By Anya Shukla
There’s a lot of anti-Blackness and anti-queerness in this book. I can’t tell if this is a “sign of the times” or genuine commentary on racism/homophobia in Peruvian society… but either way, I don’t have to like it.
If you want to read this book (and honestly, I’m not sure I would want to read this book after looking back over this review, but to each their own), be ready for some uncomfortable moments.
Review: At Leoncio Prado, a Peruvian military academy, order and justice ostensibly reign supreme. Yet beneath the surface, the third-years (the “Fifths”) drink, gamble, and haze the “Dogs,” or younger students. When the Fifths’ leaders—a gang of four boys known as the Circle—cheat on an exam, they set off a chain of events that leads to the death of a student and exposure of their actions.
So controversial that the real-life Leoncio Prado Military Academy ordered 1,000 copies of the book burned, Mario Vargas Llosa’s “The Time of the Hero” set him up for literary success: he would go on to win the 2010 Nobel Prize for Literature. Although accurate, the novel’s harsh depiction of toxic masculinity and military life go a little too far. My Rating: 4/5.
What I Loved: For the most part, I enjoyed the writing style. Vargas Llosa draws the reader in from the first chapter, opening in-medias-res with the Circle rolling dice to determine who must steal the questions for an upcoming chemistry test. (Is this what all boarding schools are like?, I asked myself.) From then on, the pacing never falters: the fast-paced switching of perspectives ensures that I don’t get bored, and you can always count on at least one eyebrow-raising incident (see: What I Didn’t Love) to make you incredibly concerned for these boys’ futures.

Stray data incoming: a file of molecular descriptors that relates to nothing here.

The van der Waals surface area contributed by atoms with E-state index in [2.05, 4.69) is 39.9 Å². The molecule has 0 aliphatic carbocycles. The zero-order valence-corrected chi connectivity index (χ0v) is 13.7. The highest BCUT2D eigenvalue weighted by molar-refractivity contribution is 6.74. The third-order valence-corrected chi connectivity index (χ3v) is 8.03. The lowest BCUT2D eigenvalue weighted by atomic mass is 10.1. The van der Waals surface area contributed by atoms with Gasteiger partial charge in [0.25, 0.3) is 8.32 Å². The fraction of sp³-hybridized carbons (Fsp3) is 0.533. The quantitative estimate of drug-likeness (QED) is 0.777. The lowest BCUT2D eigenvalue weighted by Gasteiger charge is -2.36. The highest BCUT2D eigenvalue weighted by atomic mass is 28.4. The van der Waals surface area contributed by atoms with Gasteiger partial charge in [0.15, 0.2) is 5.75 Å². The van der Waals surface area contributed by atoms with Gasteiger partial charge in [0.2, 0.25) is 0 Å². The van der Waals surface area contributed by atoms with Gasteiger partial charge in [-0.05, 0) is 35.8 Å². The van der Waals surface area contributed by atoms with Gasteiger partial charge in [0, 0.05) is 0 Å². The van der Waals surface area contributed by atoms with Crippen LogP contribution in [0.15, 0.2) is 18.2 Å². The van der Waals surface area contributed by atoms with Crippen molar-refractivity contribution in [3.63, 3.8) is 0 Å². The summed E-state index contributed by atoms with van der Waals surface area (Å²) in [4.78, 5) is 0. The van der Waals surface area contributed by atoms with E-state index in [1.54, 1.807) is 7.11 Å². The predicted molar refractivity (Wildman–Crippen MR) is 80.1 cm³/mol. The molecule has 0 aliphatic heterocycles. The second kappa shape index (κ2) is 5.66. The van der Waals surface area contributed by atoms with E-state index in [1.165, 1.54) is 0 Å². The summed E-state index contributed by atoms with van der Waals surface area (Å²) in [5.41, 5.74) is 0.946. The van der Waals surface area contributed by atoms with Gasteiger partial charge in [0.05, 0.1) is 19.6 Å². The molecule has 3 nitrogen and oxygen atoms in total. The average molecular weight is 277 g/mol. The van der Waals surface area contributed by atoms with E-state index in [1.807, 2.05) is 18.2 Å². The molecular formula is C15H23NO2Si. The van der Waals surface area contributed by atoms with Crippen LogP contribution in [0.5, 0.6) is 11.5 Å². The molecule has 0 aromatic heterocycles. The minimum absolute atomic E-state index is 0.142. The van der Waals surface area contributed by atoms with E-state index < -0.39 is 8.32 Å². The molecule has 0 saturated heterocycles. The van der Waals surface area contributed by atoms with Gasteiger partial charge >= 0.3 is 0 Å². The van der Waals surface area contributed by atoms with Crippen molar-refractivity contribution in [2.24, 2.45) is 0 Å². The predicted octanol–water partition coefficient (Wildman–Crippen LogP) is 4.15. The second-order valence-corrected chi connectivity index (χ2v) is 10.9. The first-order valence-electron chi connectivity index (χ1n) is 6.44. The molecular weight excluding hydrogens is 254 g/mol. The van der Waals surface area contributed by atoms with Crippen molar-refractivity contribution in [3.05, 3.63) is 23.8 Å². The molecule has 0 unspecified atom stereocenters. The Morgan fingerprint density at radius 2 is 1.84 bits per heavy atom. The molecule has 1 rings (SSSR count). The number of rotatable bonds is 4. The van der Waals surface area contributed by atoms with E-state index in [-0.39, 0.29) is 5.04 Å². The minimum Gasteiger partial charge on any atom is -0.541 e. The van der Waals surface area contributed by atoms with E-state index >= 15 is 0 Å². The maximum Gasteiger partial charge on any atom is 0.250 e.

To that end, I love the way Vargas Llosa highlights the issues with toxic masculinity in a military environment without preaching. There’s a need for the boys to prove their worth as men: Alberto dreams about going to a prostitute because he wants to catch up to the other cadets’ sexual experience; many boys joined the academy because their fathers feared they were going soft; in this hyper-heterosexual space, being called a “fairy” is the ultimate insult. At no point does Vargas Llosa explicitly say no one should ever have to deal with this, but after reading through the brutal initiation rites; drinking games; continual bullying, fighting, and name-calling; and eventual murder, you kinda get the sense that he’s not a fan. And these boys’ actions are so far from my normal that by the end of the second or third chapter—by the end of part one for sure—I was definitely not a fan either.
Vargas Llosa saw Leoncio Prado—a place where cadets could almost get away with anything—as a microcosm of Peru. I’m not too familiar with the country in the 1950s, but I think we’ve seen similar situations play out throughout world history, where a government branch or the military covers up a mistake so as to avoid censure from higher-ups. (I’m thinking about the Mai Lai Massacre in Vietnam, but I’m sure there are other incidents as well.)
I wonder how these incidents play out differently in the age of cancel culture and social media, where the slightest error could lead to mass distrust. Will we see more apologies or uncover larger cesspools of toxicity?
What I Didn’t Love: So… this book had a lot of weird incidents that I wasn’t expecting and didn’t especially love. Like one scene where the boys in the Circle have sex with a chicken. After the moment I alluded to in my “The Sympathizer” review last week, I really did not want to read another episode of beastiality. And yet.
I suppose these incidents showcase the brutality and he-man-ness of life in a military academy. But the visuals just weigh on my chest; I never enjoy reading them.
This book has also been lauded for its narrative style: multiple perspectives that weave between the past and present. I personally felt like the perspectives “sounded” too similar: sometimes, the only way to tell which chapter belonged to which cadet was by going back and matching up the details of their backstories. But maybe the differences were just too subtle for me to catch.
A Quote I Would Like On Goodreads: “‘If they ever had to fight a real battle,’ the captain said, ‘they’d all be cowards and deserters’” (pg. 341).
Up next: “In the Dream House” by Carmen Maria Machado.